Business NLP Blog


The Ethics of Personality Tests for Employers

Personality tests and the workforce


Personality tests are today a common factor of life in the workforce. Personality tests are tests which are designed to categorize the personality traits of an individual through a series of questions and answers which, when tallied using a specific formula unique to that personality tests, are intended to describe that individual in general terms. The most common and popular personality test is the Myers-Briggs test, which has 16 different categories which are the result of a certain combination of answers to the Myers-Briggs personality test. Like most modern personality tests, the results of the Myers-Briggs personality test are general descriptions. For example, the category result of "ENTJ" describes people who achieve this result as: "Frank, decisive, assumes leadership readily. Quickly see illogical and inefficient procedures and policies, develop and implement comprehensive systems to solve organizational problems. Enjoy long-term planning and goal setting. Usually well-informed, well read, enjoy expanding their knowledge and passing it on to others. Forceful in presenting their ideas."
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Other results may categorize people as being shy, introverted, outgoing, someone that does or doesn’t work well with others, and so on. The general goal of any personality test is to reveal something about the individual who took the test. Personality tests, however, are considered to be somewhat controversial when they are used in any form of practical application—such as in the workforce. In the workforce, personality tests are commonly used in the guise of job applications and job appraisals. A company may require any potential employee applicants to take a personality test and may base their final hiring decision on the results which occur. A company may also have current employees undertake a personality test in order to determine where they may be placed within the company, whether or not they are applicable for promotion or advancement, and other work related actions. It is not uncommon, for example, for companies to require employees who wish to be promoted to an upper level position to take a personality test which may help the company determine how that employee will react or behave when given that position. In general, employers justify the use of such personality tests because they can be a relatively easy way to reduce the behavior of an employee, or potential employee, based on their personality.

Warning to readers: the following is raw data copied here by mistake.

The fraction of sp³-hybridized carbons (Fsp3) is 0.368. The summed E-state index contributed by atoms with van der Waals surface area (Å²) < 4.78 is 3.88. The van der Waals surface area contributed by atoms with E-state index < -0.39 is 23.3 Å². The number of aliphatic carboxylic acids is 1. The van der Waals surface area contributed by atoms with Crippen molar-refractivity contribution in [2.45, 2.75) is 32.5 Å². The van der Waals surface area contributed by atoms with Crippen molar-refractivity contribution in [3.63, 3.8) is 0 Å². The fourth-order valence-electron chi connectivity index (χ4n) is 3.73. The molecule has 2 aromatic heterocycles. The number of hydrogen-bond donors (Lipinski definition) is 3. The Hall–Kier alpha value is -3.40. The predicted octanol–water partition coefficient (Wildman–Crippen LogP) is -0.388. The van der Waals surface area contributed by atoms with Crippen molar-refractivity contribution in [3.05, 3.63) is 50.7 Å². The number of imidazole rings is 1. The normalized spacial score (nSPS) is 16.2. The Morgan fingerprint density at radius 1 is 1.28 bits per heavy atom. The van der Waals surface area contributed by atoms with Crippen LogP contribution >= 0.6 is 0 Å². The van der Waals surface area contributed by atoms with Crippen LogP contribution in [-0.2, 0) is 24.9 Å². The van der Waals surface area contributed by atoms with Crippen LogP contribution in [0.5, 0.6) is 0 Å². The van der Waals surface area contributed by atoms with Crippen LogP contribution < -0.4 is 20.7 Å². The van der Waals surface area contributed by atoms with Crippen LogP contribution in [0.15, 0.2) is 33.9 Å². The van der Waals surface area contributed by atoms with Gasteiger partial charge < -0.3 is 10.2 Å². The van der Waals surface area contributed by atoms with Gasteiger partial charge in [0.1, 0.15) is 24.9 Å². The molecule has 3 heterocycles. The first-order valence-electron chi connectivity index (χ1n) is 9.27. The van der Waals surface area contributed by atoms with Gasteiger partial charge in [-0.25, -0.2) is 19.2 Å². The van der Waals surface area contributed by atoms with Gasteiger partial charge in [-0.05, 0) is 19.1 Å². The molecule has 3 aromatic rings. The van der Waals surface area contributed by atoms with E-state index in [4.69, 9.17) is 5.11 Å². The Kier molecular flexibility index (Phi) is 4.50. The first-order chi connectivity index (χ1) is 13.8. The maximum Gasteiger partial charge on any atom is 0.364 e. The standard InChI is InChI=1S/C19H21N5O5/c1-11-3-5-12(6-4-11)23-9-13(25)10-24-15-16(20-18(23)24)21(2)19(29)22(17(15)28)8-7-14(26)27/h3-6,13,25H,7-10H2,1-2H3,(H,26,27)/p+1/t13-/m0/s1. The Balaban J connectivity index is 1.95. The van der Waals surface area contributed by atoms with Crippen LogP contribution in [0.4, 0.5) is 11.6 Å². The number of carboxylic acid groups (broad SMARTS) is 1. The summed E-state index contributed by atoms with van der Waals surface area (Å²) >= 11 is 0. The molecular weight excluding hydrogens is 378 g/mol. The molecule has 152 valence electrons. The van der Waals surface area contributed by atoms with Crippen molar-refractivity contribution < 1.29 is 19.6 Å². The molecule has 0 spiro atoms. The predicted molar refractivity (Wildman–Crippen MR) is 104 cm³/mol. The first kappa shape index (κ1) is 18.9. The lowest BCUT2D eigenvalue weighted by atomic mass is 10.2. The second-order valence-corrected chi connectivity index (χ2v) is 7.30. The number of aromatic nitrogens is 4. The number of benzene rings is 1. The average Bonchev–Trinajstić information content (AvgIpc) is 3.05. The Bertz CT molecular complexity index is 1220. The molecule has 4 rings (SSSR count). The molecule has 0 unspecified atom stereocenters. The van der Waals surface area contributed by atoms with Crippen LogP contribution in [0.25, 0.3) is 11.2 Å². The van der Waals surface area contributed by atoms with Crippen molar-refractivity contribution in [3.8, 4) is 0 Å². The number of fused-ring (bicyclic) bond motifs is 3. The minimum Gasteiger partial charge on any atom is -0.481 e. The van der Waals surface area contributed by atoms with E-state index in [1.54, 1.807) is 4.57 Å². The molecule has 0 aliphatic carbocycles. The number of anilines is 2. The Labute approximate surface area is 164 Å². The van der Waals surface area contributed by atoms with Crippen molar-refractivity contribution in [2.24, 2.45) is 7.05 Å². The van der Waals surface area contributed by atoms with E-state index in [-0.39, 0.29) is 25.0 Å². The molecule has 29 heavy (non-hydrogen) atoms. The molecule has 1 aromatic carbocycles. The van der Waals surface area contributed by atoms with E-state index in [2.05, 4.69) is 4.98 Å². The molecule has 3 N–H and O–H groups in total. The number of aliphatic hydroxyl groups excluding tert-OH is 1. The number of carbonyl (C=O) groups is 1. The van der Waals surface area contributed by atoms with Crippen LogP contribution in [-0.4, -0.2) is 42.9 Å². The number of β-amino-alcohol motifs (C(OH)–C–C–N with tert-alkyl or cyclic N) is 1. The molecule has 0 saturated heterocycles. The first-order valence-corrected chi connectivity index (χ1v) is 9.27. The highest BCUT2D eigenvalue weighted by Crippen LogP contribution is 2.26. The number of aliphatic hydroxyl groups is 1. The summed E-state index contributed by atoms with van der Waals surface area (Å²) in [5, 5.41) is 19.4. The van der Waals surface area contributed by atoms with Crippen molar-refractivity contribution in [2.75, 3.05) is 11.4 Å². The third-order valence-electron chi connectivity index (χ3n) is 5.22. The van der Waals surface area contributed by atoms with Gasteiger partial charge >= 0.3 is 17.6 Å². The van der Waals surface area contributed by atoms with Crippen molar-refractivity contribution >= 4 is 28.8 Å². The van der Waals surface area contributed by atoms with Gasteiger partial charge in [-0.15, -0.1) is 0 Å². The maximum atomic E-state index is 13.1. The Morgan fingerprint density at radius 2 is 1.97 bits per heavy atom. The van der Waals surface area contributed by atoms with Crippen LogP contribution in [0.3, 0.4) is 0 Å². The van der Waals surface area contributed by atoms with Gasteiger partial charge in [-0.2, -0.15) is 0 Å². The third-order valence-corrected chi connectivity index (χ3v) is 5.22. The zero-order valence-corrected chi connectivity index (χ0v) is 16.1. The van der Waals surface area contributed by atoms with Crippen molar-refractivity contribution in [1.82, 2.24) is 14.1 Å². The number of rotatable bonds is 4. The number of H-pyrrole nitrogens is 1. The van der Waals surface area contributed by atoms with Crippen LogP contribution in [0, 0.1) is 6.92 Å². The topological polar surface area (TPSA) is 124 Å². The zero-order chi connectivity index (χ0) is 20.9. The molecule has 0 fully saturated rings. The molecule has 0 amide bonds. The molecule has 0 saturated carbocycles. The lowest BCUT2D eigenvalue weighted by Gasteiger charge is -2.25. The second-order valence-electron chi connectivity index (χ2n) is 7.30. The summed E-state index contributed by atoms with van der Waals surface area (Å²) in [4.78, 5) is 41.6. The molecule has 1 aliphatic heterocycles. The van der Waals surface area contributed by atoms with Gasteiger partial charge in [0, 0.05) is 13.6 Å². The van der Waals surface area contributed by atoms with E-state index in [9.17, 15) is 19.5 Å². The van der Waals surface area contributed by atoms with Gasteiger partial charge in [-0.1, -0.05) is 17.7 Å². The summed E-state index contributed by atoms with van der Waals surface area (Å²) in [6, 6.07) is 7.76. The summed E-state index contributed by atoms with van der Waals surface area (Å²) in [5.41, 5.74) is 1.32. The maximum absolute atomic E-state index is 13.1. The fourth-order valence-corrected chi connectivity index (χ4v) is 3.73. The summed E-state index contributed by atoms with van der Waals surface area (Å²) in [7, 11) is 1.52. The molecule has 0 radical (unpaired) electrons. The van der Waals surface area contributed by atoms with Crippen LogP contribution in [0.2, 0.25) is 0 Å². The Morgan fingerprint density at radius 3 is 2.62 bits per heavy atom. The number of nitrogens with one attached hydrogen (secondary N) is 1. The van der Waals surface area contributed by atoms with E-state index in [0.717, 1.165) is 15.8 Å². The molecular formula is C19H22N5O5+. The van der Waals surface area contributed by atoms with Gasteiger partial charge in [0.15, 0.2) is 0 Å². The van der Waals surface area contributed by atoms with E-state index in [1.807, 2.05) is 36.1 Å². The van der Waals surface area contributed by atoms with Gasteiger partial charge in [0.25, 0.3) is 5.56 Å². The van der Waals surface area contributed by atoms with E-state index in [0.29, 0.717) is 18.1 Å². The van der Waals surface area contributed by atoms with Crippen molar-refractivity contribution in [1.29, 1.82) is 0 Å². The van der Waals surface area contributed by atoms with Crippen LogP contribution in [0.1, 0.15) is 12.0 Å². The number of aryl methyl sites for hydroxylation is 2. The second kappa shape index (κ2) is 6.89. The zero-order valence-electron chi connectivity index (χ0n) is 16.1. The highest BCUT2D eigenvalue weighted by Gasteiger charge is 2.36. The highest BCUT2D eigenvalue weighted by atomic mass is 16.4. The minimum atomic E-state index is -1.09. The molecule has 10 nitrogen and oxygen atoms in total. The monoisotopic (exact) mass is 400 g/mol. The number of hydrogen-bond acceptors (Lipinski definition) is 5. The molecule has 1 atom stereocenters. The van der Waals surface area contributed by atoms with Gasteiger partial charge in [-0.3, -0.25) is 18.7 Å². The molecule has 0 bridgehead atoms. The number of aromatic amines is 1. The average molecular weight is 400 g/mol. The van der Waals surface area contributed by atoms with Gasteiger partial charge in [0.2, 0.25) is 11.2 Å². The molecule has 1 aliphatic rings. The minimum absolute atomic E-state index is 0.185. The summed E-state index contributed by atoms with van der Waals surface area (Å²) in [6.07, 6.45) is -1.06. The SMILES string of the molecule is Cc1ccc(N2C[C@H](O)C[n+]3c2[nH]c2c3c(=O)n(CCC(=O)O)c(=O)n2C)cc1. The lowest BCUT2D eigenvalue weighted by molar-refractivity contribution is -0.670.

The ethics of personality tests
Personality tests, however, are not without their source of controversy. While personality tests are generally considered to be harmless when they are taken for entertainment or personal purposes, many psychologists consider their use during practical or real-world situations to be controversial. This is because personality tests are not completely personalized or tailored to the individual—all personality tests have specific results or outcomes,
NLP Training | NLP and Ethics of Personality Tests